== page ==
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In Memoriam

María Teresa La Porte: thought leader in European public diplomacy (1961-2020).

Teresa has left us too soon. As the world experiences uncertainty and turbulence, her calm and careful analysis, her ability to identify trends and to open new avenues for research leave a huge gap in the study of international political communication. She has always been at the forefront of the main research topics of the last two decades, the Spanish thought leader in European international relations and public diplomacy.

Teresa was born in Madrid in 1961 and moved to Pamplona to study at the University of Navarra, where she took a degree in Information Sciences (Journalism). She would never leave her alma mater, where she held successive management positions at the University and where she became the first Dean of the School of Communication (2005-2008). During her tenure, the academic courses were renewed to adapt them to the new digital times and an International Media Program was promoted, driving innovation and the internationalization of the School. After finishing her term, she never ceased traveling and researching in the world´s leading research centres, taking advantage of the leading research programs. She won a Salvador de Madariaga scholarship (Government of Spain) to expand her studies. Her first destination was The Clingendael Institute, in The Hague, where she contributed to the study of public diplomacy in a European perspective. She was Guest Professor at the University of Paris XII-Val de Marne (2005-2012) and a Visiting Professor at the USC Annenberg Centre with the support of a Fulbright Scholarship (2009). She also researched at the Weatherhead Center for International Affairs (Harvard University) as a NATO Fellow, the London School of Economics and Political Science, The Hoover Institution (Stanford University) and George Washington University, among others.

In her academic life, Teresa contributed to the renewal of public diplomacy studies, a field in which she was able to explain the unavoidable link between international relations and global communication. She was interested in the role of citizens and non-state actors in the design and execution of public diplomacy projects, whose effectiveness depended - in her own words - on the legitimate and effective participation of civil society. As early as 2012 she wrote about cities as important diplomatic actors and as the backbone of legitimacy, representation and recognition. She contributed to the strategic analysis of the European Union's capabilities in communication. Her research work, which should be continually re-read, argues that the European project contributes to global governance because it provides essential values ​​in building a better world. The last work she left us focused on how think tanks can deploy strategic influence, at a time of a battle for ideas and freedom of expression. Her last professional assignment was “senior consultant on public diplomacy for the Sustainable Development Goals Fund” (SDGF) of the United Nations. Only now, when I review her intellectual production, can I assess the impact of her work and her acuity in calibrating the dimensions and scope of global political communication.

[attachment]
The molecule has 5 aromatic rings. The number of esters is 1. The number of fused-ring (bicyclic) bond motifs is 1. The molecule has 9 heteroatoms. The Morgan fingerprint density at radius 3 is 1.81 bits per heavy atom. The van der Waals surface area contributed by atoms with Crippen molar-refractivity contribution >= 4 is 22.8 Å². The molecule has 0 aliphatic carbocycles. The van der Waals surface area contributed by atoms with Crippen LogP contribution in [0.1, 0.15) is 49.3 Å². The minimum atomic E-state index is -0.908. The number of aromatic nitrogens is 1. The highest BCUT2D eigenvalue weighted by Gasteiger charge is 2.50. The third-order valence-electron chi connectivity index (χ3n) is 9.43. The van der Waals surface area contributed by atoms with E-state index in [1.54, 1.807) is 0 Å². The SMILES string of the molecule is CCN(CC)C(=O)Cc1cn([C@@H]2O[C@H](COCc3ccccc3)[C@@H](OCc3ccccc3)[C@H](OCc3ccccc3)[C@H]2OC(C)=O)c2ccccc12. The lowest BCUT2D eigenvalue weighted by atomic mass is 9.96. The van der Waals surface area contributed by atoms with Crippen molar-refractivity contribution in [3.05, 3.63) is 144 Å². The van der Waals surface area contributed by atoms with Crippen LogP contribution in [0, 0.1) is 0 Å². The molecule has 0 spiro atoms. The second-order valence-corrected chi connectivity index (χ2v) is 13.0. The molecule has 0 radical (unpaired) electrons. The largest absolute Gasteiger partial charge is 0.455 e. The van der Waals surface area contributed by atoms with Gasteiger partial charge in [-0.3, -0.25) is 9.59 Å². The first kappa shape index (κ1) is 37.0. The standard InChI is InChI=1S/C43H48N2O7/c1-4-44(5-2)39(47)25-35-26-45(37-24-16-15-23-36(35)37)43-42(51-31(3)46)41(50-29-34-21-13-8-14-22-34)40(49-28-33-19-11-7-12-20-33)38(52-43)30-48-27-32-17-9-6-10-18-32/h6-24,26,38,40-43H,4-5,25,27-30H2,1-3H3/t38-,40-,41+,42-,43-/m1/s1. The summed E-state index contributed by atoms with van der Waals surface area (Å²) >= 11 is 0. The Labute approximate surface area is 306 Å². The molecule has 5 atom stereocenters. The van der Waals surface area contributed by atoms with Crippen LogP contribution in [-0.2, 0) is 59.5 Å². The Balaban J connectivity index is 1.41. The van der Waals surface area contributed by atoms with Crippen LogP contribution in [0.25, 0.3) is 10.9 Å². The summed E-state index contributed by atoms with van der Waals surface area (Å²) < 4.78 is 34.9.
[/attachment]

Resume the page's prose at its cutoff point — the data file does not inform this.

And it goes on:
Although I never worked at her university, I must still thank her for her time and dedication. In 2005 I was a young dean of Social Sciences and Communication, pretty clueless about the hectic academic life. We hardly knew each other and yet Teresa always had time to listen to me and help me with difficult decisions. Her capacity for leadership, her ability to listen and her advice were essential to my professional growth. A little later we began an extensive exchange of letters and worked together on some academic and professional projects. We coincided in different conferences and academic events, where I always benefited from her analytical vision and endless network of friends, not contacts. She was always available to anyone who needed her. She always opened the doors to her home. She always followed closely her students´ professional careers.

We are left with her academic output, which forms part of the intellectual corpus of public diplomacy. Without fear of contradiction I believe that it was Mateye, as everyone called her, who introduced public diplomacy studies in the Spanish language. Through Mateye´s work, the rest of us have learnt the dimensions of this open and multidisciplinary subject, which combines history, communication, international relations and politics. She earnt the respect of her Anglo-Saxon colleagues through important contributions to understanding global politics and the European project. I will never forget her unwavering intellectual honesty. But above all I will always remember the teacher, companion and friend who was always there when I needed her. Thank you Mateye. I am missing you already.

Juan Luis Manfredi Sánchez is Senior Lecturer in Journalism and International Studies at the University of Castilla-La Mancha.

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